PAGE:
Orbital refuelling stations could rescue NASA Mars plans
Shiny tinfoil cones to fight 'boil-off'
US rocket makers have suggested that plans for interplanetary exploration - imperilled by a forecast lack of funds following recent economic problems and a new administration in Washington - could be saved by the use of orbital "propellant depots" or space fuelling stations.
Aviation Week, reporting from an aerospace conference in Denver last week, covers the plans as proposed by Bernard Kutter of United Launch Alliance (ULA). ULA is the space-launcher effort run by US aerospace behemoths Boeing and Lockheed.
“Propellant depots divorce the launch from what we do in space,” Kutter told Av Week.
The idea would be to use modified, new upper stages on launch rocket stacks, which would go into low Earth orbit with substantial supplies of liquid fuel aboard. Later launches could put Moon or Mars spacecraft and their astronauts into orbit, but crucially the long-ranging ships could then dock and fill up with fuel from the orbiting "gas stations".
One technical problem to be overcome would be the issue of "boil off", where cryogenic liquid fuels gradually turn to gas as they warm up. The gas must then escape through safety valves, lest the whole storage tank rupture, but after a while this means that all the fuel is gone.
However it seems that Kutter and ULA have a plan which would reduce boil-off to manageable levels by deployment of a cone-shaped reflective sun-shield from the fuel tank module after reaching orbit. In the absence of any atmosphere, radiant heating from the sun's rays is the most serious problem.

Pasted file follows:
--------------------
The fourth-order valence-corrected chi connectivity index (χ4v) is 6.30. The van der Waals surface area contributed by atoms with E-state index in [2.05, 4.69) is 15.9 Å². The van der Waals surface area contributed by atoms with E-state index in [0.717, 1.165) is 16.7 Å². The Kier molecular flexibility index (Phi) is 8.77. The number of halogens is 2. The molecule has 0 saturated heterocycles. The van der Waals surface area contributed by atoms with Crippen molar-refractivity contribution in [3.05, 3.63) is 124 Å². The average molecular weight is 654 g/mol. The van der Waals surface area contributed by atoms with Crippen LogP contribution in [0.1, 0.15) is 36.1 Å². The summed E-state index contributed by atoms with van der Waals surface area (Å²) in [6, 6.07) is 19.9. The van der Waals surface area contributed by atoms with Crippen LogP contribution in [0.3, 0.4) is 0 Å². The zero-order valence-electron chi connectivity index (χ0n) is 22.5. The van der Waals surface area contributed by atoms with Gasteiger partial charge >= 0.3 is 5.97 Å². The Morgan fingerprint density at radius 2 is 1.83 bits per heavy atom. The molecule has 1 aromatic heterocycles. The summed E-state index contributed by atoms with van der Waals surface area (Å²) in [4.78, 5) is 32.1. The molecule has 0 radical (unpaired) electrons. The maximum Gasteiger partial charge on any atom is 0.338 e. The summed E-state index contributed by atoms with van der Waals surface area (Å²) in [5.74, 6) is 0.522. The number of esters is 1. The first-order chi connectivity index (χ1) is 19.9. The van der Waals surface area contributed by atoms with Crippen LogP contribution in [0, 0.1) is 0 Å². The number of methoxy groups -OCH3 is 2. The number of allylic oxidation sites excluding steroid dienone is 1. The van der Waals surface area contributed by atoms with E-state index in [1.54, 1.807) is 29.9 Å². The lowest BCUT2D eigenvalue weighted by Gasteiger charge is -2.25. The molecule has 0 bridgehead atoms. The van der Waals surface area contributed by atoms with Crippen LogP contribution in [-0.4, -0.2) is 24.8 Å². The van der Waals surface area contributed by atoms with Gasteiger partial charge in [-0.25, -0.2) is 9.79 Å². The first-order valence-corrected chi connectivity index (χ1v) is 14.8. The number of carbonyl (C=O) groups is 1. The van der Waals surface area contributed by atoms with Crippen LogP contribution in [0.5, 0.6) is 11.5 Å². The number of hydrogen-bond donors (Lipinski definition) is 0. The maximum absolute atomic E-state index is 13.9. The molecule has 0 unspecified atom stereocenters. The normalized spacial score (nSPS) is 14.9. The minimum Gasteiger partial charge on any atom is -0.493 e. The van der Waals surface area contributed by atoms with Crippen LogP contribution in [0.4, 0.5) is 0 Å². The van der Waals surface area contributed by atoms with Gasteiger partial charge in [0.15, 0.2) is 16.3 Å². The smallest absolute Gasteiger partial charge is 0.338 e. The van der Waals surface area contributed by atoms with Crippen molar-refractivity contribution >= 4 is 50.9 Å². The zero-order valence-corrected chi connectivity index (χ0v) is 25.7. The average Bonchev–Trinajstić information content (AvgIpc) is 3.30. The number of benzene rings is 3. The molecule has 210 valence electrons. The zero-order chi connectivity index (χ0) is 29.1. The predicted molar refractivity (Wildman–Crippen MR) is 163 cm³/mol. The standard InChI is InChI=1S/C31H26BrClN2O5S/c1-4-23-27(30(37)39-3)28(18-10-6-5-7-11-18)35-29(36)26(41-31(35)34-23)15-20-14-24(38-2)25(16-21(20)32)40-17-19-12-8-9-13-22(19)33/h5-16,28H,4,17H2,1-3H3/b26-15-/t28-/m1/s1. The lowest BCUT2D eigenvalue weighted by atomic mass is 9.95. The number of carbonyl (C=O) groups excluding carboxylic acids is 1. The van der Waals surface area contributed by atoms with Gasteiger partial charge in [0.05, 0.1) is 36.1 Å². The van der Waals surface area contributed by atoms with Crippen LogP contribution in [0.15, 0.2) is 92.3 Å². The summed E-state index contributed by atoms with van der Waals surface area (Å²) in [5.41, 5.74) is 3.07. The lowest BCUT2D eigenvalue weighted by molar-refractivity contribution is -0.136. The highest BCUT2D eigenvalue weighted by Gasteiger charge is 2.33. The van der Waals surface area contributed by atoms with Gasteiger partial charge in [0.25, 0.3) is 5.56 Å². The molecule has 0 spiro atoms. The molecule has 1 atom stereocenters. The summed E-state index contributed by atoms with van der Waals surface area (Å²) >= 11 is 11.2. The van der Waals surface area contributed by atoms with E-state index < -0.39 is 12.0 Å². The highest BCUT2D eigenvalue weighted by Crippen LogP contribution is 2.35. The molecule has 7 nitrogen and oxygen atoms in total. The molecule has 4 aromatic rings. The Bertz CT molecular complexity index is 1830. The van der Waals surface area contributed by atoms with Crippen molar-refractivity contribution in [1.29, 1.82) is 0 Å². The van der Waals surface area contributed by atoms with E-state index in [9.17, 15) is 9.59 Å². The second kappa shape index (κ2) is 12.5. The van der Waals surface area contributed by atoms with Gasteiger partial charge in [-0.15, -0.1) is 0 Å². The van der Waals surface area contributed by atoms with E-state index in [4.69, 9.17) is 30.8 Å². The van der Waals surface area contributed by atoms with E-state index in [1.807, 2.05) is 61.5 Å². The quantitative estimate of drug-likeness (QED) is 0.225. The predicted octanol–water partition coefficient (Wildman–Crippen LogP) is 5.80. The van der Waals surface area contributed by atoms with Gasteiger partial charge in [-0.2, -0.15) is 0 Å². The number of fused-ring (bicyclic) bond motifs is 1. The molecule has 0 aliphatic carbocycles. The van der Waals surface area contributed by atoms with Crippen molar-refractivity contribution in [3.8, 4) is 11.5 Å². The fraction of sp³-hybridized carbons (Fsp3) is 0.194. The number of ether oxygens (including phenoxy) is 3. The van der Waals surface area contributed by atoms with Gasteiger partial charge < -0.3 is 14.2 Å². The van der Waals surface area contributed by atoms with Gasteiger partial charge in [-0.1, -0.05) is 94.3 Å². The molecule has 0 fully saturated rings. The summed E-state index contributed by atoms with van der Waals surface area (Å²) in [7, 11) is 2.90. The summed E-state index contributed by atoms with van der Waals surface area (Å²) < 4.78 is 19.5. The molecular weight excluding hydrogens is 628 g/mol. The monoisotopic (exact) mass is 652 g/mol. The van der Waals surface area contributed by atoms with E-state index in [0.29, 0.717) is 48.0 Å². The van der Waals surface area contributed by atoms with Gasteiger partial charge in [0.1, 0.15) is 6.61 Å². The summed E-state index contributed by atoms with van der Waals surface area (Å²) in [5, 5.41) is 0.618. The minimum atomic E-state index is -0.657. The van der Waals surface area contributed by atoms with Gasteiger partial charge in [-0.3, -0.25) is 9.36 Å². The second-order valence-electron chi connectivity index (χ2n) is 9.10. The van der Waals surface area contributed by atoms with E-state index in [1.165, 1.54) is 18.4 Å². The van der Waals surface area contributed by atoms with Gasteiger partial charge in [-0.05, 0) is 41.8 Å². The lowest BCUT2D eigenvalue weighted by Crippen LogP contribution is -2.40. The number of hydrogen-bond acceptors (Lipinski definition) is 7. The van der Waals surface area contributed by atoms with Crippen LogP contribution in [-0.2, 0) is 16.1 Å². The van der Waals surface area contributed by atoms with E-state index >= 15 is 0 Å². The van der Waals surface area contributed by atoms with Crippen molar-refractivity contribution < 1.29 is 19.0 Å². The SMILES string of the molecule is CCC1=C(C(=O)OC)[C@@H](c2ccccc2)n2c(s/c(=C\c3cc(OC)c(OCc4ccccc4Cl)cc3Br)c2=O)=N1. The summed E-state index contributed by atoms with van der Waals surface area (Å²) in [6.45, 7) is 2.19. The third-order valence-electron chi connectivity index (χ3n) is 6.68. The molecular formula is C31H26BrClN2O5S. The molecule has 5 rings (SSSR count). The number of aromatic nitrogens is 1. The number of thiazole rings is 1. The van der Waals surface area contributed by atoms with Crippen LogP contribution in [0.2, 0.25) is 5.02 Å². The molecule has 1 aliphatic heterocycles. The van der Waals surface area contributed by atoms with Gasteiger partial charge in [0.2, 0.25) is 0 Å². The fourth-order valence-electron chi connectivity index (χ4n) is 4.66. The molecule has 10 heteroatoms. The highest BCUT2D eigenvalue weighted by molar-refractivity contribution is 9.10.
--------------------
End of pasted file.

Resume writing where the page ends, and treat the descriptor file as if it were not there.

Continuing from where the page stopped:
“We can build a near-term depot without resorting to extreme, zero boil-off designs,” Kutter told Av Week.
The benefits of using the "gas stations" plan would be significant, according to ULA's analysis. A pair of launches by NASA's planned, massive new Ares V lifter could despatch four times as much mass towards Mars as a single Ares if orbital refuelling were used. Two Ares Vs using orbital refuelling would deliver 10 tonnes more to the Moon than a pair carrying out conventional missions.
Under current plans, Ares V heavy lifters would carry Orion Moon ships into space, with the astronauts travelling up separately aboard smaller Ares I launchers - in large part to avoid the expense of certifying the big haulers to carry people.
However, if as some suspect the Ares V gets axed following the ongoing Augustine review of NASA's Bush-era plans, ULA engineers believe that their refuelling scheme could still deliver big benefits using existing rockets like the Atlas V and Delta IV. The company has proposed a trial orbital experiment to confirm the feasibility of cryogenic fuel transfer in orbit, though NASA has not yet decided to go ahead.
Science-fiction aficionados will note the ideas without surprise, recalling that Robert Heinlein calculated that unaided chemical rockets flying to the Moon would need to use orbital refuelling to be practical. He wrote as much in his 1950 story The Man Who Sold The Moon.
In the event it turned out to be feasible to get men to the Moon using a single chemical launch stack, as the Apollo programme showed - incidentally a decade sooner than Heinlein predicted. But such operations turned out to be more or less an unsustainable dead end.
Av Week reports that ULA's proposals have "caught the attention of the Augustine panel", with four of seven possible ways ahead for NASA featuring in-space refuelling in some form. ®